“Shadowgate” was one of the first point and click adventure games that I had ever played. While I enjoyed pouring countless hours into the text adventures on the household’s TRS-DOS computer, “Shadowgate” introduced me to interactive story telling in a way that I hadn’t experienced before. “Castle Dracula” is a shorter, less complicated version of “Shadowgate”, but by no means does that make the game boring. In this particular game, you take on the role of a husband who’s pregnant wife has been captured and whisked away to a nearby castle. Armed with a crucifix, you head into the castle intent on bringing your wife and unborn child out alive. Before I head to my local grocery store to stock up on garlic, I’d like to thank Kevin Gondek from Gondefire Productions for providing me with a free review copy.
Before the game starts up, you’ll have the ability to change the screen resolution, adjust the graphics quality, and toggle fullscreen mode via a window pop-up. After that, you’ll be either shown a cutscene or thrust into your last save point, depending on whether or not it is your first time playing. Once in-game, you can access the menu options via the button in the upper right hand corner of the interface, which allows you to start a new game, turn on/off music and sound, and save & quit the game. There is no main menu to navigate and the player will only have one save file which is updated automatically when they quit the game. It would have been nice to be able to play with multiple profiles, should the kids want to try from scratch while I was still playing the game.
The interface is fairly straightforward. Along the top of the screen are three command buttons that the player can click to interact with the environment. The one on the far left with the arrows commands your character to move to a different room / screen. The middle button with the gears allows you to use items in your inventory (displayed along the bottom of the interface) with objects in the environment. Finally, the button on the right with the hand allows you to pick up objects. You’ll never run into an instance where you’ll have a useless item in your inventory, so it’s recommended that you explore thoroughly (but cautiously). I ran into some hiccups with item management and use…that is, clicking and dragging an item turned out to be frustrating at times. When I attempted to drag a particular item to an object on the screen, I’d randomly lose my grip on the item. Getting the items to go where I wanted them to was harder than it needed to be.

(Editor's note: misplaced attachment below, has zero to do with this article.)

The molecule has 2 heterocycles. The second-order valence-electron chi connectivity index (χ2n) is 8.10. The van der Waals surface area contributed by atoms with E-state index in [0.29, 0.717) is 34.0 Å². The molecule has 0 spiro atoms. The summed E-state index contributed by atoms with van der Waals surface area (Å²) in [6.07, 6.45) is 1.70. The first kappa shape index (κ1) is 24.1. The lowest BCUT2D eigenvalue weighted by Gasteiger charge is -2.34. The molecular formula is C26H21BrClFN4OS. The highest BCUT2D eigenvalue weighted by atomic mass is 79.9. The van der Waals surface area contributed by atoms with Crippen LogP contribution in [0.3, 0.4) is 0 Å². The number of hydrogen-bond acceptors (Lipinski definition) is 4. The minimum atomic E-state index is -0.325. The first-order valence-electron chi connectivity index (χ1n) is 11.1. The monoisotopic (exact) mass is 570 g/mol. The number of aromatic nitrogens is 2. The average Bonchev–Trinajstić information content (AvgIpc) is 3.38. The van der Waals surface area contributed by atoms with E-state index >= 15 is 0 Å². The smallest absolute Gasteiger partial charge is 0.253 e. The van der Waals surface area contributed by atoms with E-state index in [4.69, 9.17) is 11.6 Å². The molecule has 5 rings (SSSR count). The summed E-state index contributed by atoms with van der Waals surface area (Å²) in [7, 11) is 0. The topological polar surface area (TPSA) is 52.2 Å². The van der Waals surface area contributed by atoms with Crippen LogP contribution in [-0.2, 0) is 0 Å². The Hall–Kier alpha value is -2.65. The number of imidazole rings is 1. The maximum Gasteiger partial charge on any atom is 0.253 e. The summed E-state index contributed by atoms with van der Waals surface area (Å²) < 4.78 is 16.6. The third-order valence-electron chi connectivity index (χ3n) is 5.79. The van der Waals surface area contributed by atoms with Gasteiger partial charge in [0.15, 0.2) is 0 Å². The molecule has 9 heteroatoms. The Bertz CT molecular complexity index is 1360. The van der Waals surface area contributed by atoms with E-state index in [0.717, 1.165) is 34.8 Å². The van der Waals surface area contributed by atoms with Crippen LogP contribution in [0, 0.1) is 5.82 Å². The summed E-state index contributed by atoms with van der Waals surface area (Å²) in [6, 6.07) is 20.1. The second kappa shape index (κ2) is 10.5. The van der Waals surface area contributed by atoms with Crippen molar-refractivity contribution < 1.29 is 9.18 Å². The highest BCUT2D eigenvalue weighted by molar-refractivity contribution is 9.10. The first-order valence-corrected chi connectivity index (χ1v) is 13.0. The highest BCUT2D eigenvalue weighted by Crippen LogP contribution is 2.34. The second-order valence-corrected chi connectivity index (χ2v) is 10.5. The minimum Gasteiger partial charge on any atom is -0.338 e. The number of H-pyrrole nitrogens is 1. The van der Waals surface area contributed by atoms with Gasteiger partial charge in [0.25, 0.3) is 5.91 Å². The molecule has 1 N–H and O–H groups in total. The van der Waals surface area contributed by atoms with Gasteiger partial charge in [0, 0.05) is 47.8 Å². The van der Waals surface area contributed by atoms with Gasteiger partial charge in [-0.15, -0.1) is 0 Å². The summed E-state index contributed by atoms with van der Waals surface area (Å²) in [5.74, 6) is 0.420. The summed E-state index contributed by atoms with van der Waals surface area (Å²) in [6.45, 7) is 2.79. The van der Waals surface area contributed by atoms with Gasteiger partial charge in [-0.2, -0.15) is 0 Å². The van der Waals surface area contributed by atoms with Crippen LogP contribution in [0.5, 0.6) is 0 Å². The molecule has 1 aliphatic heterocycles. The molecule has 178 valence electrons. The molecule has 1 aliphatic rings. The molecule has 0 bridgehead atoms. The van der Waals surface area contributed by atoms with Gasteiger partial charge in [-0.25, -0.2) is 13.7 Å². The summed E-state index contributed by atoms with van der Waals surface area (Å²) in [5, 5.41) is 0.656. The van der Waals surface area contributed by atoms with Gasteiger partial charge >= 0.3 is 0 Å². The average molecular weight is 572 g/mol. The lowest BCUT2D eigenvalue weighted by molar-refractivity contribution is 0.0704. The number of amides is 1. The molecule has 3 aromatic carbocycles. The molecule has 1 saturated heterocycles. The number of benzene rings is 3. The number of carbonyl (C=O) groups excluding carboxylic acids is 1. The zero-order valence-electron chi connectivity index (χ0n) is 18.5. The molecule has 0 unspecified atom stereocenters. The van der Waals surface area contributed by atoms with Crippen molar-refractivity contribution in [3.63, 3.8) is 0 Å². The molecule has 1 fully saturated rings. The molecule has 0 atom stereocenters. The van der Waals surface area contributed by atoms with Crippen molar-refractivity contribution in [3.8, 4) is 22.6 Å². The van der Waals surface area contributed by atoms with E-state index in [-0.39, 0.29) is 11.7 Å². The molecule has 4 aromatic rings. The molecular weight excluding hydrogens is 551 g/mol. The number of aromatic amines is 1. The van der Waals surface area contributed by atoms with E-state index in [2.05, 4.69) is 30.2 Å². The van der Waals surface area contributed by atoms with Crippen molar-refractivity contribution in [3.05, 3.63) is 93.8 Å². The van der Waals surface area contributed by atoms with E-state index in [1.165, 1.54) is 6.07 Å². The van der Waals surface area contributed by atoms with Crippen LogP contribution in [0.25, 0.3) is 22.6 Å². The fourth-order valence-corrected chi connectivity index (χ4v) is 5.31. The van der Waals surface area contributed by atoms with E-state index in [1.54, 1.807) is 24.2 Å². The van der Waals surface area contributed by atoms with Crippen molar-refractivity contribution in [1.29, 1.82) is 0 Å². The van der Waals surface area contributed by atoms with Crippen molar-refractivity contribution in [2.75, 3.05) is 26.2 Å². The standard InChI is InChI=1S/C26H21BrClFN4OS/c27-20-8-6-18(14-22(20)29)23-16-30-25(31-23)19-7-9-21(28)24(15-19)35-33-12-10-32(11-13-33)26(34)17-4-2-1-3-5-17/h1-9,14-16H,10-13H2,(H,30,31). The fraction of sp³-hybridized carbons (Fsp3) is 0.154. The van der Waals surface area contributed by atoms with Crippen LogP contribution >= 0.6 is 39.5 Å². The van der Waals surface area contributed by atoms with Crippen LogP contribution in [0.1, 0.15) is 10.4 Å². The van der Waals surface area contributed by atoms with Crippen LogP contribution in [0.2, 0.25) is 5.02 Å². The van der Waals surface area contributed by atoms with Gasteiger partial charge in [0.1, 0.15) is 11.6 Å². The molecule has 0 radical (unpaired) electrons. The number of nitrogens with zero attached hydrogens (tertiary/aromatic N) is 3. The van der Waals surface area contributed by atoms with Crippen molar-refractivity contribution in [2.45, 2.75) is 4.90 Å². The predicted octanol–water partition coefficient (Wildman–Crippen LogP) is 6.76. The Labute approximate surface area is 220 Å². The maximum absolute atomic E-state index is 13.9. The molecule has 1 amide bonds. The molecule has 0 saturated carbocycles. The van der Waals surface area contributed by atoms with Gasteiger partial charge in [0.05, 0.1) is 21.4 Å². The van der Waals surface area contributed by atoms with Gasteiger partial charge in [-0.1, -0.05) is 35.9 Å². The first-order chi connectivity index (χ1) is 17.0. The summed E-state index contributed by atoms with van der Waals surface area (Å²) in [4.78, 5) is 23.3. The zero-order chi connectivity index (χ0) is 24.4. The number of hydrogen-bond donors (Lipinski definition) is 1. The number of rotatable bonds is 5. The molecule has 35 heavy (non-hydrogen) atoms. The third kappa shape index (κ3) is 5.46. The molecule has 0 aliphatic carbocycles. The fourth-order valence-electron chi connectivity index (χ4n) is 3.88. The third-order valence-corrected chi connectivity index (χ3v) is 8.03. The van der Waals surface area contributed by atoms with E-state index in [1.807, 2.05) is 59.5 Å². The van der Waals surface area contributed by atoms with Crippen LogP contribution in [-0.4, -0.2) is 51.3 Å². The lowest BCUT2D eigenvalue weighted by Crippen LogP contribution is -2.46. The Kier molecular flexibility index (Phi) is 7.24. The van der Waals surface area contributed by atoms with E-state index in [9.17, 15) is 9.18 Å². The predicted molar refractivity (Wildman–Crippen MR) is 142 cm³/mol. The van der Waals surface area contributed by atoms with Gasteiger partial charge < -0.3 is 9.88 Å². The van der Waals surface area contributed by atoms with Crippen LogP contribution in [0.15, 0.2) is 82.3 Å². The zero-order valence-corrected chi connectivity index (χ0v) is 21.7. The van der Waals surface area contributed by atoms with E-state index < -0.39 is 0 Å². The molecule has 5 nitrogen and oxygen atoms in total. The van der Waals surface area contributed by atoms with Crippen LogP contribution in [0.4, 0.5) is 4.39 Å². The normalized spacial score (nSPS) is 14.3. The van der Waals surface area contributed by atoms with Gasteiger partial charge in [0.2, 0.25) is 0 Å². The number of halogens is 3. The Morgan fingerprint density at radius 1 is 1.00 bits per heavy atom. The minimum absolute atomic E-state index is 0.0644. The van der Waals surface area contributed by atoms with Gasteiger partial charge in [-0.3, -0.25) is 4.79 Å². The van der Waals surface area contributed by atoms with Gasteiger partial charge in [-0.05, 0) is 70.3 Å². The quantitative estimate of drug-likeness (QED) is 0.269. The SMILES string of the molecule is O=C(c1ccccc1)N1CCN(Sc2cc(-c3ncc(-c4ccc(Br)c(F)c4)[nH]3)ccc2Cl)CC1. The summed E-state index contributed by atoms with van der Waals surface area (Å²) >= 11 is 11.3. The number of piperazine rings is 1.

In terms of length, the game can take anywhere from fifteen minutes to a couple of hours, depending on how quickly you get through the puzzles and boss fights. The former estimate is obviously directed at those who know every single puzzle and are probably on their second or third playthru. The game is broken up into finding items, avoiding traps, interacting with the environment with the objects you find, and boss fights. Yes, there are traps that you’ll need to watch out for and all of them are deadly in their own right. Some traps can be avoided if you take the time to observe subtle clues in the environment but others are simply discovered through trial and error. Luckily, falling victim to anything will spawn you back to where you died, rather than your last save point. If you encounter a boss that you can’t seem to defeat, you’ll be able to leave the room and come back when you’re ready. Most of the items you’ll need are in plain sight, but one is hidden behind an object you’d never know to look behind unless you clicked randomly around the screen. This can be frustrating for players that are stuck, since I didn’t see any clues and happened upon it accidentally by clicking everything in sight. I won’t spoil the ending, but it’s clear that there’s more to the story and the “to be continued…” line only strengthens the likelihood of another game. I for one, am anxious to see what happens.
Overall, “Castle Dracula” is a solid point and click adventure, hi-lited by its stunning visuals and theme. While the game may appear short to some, it’s important to keep in mind that the game is only being sold for $4.99 (as of 2/11/13). In my opinion, the price is worth it for the amount of content in the game, especially if you’re someone who really enjoys point and click adventures. You’ll get a few solid hours out of this game, perhaps more, depending on how often you stop to smell the roses. While it could use a few tweaks to improve the performance of the point and click interface, it remains to be intriguing and thematic enough to keep the player engaged from beginning to end. So, ready your thinking caps and start filling your vials with holy water…you’ll need them!
Final Verdict: 7/10
You can learn more about and purchase “Castle Dracula” by visiting the following websites:
You can help bring the game to Steam by voting for it on its Greenlight page, here:
You can check out video play sessions here: